In the meantime, we journeyed on through Hayden Valley to the Fishing Bridge Visitor’s Center, where one of the rangers informed us that there had been a recent grizzly bear sighting nearby at Mary Bay. Excited, we headed over there but came up empty on our grizzly search….for now.
With the sun now getting low, it was time to head back towards Hayden Valley. Luckily, a heard of bison that had blocked us in traffic early in the day was still happily hanging out near, and in some cases on, the road.
I actually took the shot above from the car as there wasn’t really any space left to pull off the road (it is very important in Yellowstone to pull off the road only if you can get all 4 of our wheels completely off the road). I braced the long Tamron lens on the window sil, zoomed in nice and close, and fired away.
On the way out I spotted a small herd of bison a little ways in the distance on the opposite side of the road. I had been hoping to catch some of them on that side as well to also try shooting them with the warm sunlight as a glowy backdrop, highlighting their silhouettes. A quick U-turn to find a good spot to pull off and the shot was mine.
At this point, as our second and last day was winding down, we had seen both some amazing scenery and some cool wildlife, but we’d been skunked in Yellowstone’s two most prized animals – wolves and bears. We weren’t in the right area for wolves but Hayden Valley is a good spot for bears so we were a little bummed that we had missed them. Then, as the light dipped below the horizon and we emerged out of Hayden Valley and started heading back, we got lucky. As we rounded a bend we came across a multitude of cars pulled off the road. There were three rangers in the area directing people to pull all the way off. We had seen traffic jams due to bison and elk, but this had the feel of a bear-jam. As a photographer walked by with what appeared to be the world’s tallest tripod and a 600mm prime lens that appeared about 3 times as large in diameter as my already huge 150-600 Tamron zoom, I considered it all but confirmed.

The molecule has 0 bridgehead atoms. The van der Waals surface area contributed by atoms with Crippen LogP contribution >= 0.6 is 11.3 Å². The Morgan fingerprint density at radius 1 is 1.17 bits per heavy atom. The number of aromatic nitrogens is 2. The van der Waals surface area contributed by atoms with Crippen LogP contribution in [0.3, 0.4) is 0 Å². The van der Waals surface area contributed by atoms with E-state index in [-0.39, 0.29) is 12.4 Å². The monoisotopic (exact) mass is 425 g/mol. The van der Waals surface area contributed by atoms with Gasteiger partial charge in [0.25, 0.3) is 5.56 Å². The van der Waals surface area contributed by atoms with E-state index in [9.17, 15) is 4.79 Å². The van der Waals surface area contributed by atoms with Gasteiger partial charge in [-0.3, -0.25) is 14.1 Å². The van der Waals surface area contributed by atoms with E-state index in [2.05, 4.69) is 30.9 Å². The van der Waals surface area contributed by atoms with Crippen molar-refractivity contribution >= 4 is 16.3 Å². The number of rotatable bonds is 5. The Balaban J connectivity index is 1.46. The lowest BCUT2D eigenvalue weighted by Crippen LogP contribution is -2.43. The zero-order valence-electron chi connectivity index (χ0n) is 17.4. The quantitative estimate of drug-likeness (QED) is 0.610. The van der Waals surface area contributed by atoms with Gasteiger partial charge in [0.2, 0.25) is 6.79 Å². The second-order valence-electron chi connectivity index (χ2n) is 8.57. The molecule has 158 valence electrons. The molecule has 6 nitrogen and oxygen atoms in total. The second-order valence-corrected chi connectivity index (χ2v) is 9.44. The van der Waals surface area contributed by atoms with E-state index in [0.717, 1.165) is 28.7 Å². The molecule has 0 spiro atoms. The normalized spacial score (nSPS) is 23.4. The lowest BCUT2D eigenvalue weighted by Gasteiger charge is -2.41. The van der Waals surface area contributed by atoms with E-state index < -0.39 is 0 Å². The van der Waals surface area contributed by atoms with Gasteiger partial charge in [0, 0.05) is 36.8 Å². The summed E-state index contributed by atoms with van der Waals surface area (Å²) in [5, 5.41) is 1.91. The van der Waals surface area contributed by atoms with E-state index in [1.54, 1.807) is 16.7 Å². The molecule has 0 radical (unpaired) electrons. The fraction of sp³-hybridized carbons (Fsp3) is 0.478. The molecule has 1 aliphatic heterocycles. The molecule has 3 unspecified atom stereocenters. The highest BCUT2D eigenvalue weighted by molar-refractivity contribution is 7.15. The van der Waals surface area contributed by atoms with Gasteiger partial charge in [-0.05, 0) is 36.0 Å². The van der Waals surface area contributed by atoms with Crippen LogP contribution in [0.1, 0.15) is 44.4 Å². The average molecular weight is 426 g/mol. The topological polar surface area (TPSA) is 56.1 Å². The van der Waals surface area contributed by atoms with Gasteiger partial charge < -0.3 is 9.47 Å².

The bear was a grizzly, which was doubly exciting because this was my first time seeing a grizzly. He wasn’t in the most photogenic spot, a few hundred yards away in tall grass and hunkered down digging something most of the time. I doubt the local guys with those big $15,000 lenses were rushing to share their shots of this guy, but it was my first grizzly so I am!
We stayed out watching him until the light got too dim to shoot with decent shutter speeds, which was probably somewhere around an hour. In all that time he only picked his head up and looked our way a couple of times, but it was fun to watch him digging nonetheless.
That concluded our day and was the last of the wildlife shooting for this trip. We headed back to town to get the little guy to sleep before I went back into the park for some milky way shooting, where I would encounter some wildlife that I did NOT want to see, but that’s a story for another day!